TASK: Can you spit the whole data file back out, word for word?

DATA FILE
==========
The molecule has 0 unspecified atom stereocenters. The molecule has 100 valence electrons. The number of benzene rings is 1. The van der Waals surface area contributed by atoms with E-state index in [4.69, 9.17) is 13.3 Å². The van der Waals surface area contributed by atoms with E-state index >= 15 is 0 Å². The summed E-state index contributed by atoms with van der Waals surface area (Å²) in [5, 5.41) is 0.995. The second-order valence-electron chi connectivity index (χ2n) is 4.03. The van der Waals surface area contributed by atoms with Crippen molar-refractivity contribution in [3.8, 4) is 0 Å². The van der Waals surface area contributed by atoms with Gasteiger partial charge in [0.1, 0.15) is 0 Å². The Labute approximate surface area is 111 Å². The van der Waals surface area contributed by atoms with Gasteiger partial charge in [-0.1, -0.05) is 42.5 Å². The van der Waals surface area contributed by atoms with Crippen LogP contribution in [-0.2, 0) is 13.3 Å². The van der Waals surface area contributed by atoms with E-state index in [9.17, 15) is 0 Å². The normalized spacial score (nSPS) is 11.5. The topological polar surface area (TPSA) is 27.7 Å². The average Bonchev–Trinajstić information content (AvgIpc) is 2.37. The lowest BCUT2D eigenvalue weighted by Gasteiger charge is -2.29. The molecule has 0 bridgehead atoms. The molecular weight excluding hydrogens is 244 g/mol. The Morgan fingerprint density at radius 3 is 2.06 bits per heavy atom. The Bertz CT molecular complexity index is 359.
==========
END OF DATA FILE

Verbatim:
The molecule has 0 unspecified atom stereocenters. The molecule has 100 valence electrons. The number of benzene rings is 1. The van der Waals surface area contributed by atoms with E-state index in [4.69, 9.17) is 13.3 Å². The van der Waals surface area contributed by atoms with E-state index >= 15 is 0 Å². The summed E-state index contributed by atoms with van der Waals surface area (Å²) in [5, 5.41) is 0.995. The second-order valence-electron chi connectivity index (χ2n) is 4.03. The van der Waals surface area contributed by atoms with Crippen molar-refractivity contribution in [3.8, 4) is 0 Å². The van der Waals surface area contributed by atoms with Gasteiger partial charge in [0.1, 0.15) is 0 Å². The Labute approximate surface area is 111 Å². The van der Waals surface area contributed by atoms with Gasteiger partial charge in [-0.1, -0.05) is 42.5 Å². The van der Waals surface area contributed by atoms with Crippen LogP contribution in [-0.2, 0) is 13.3 Å². The van der Waals surface area contributed by atoms with E-state index in [9.17, 15) is 0 Å². The normalized spacial score (nSPS) is 11.5. The topological polar surface area (TPSA) is 27.7 Å². The average Bonchev–Trinajstić information content (AvgIpc) is 2.37. The lowest BCUT2D eigenvalue weighted by Gasteiger charge is -2.29. The molecule has 0 bridgehead atoms. The molecular weight excluding hydrogens is 244 g/mol. The Morgan fingerprint density at radius 3 is 2.06 bits per heavy atom. The Bertz CT molecular complexity index is 359.